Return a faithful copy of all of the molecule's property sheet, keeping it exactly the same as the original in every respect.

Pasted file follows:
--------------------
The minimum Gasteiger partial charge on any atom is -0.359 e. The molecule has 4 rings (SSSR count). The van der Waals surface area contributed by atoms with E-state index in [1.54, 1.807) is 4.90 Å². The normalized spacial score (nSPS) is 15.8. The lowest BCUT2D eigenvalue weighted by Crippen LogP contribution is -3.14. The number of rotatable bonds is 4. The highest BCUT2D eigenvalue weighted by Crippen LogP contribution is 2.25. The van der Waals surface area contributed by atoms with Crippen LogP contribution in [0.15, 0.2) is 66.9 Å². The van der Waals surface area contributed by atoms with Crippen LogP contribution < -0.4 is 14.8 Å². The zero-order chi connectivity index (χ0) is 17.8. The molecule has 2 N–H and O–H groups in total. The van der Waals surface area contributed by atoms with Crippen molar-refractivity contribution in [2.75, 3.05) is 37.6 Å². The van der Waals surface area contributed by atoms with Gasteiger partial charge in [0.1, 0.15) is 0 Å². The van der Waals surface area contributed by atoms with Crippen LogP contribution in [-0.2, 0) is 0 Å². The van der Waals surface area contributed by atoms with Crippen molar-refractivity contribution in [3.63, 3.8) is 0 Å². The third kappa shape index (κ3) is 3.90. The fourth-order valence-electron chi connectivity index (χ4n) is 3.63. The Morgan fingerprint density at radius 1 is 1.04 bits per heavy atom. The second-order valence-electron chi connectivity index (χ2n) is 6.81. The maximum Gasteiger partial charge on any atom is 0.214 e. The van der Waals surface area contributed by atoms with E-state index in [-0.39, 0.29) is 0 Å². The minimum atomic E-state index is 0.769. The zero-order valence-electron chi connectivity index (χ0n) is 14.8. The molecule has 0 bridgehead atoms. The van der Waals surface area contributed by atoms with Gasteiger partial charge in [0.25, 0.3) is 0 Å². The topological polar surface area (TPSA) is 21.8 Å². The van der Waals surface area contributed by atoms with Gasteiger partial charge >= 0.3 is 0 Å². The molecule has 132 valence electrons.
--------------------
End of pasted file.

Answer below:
The minimum Gasteiger partial charge on any atom is -0.359 e. The molecule has 4 rings (SSSR count). The van der Waals surface area contributed by atoms with E-state index in [1.54, 1.807) is 4.90 Å². The normalized spacial score (nSPS) is 15.8. The lowest BCUT2D eigenvalue weighted by Crippen LogP contribution is -3.14. The number of rotatable bonds is 4. The highest BCUT2D eigenvalue weighted by Crippen LogP contribution is 2.25. The van der Waals surface area contributed by atoms with Crippen LogP contribution in [0.15, 0.2) is 66.9 Å². The van der Waals surface area contributed by atoms with Crippen LogP contribution < -0.4 is 14.8 Å². The zero-order chi connectivity index (χ0) is 17.8. The molecule has 2 N–H and O–H groups in total. The van der Waals surface area contributed by atoms with Crippen molar-refractivity contribution in [2.75, 3.05) is 37.6 Å². The van der Waals surface area contributed by atoms with Gasteiger partial charge in [0.1, 0.15) is 0 Å². The van der Waals surface area contributed by atoms with Crippen LogP contribution in [-0.2, 0) is 0 Å². The van der Waals surface area contributed by atoms with Crippen molar-refractivity contribution in [3.63, 3.8) is 0 Å². The third kappa shape index (κ3) is 3.90. The fourth-order valence-electron chi connectivity index (χ4n) is 3.63. The Morgan fingerprint density at radius 1 is 1.04 bits per heavy atom. The second-order valence-electron chi connectivity index (χ2n) is 6.81. The maximum Gasteiger partial charge on any atom is 0.214 e. The van der Waals surface area contributed by atoms with E-state index in [-0.39, 0.29) is 0 Å². The minimum atomic E-state index is 0.769. The zero-order valence-electron chi connectivity index (χ0n) is 14.8. The molecule has 0 bridgehead atoms. The van der Waals surface area contributed by atoms with Gasteiger partial charge in [0.25, 0.3) is 0 Å². The topological polar surface area (TPSA) is 21.8 Å². The van der Waals surface area contributed by atoms with Gasteiger partial charge >= 0.3 is 0 Å². The molecule has 132 valence electrons.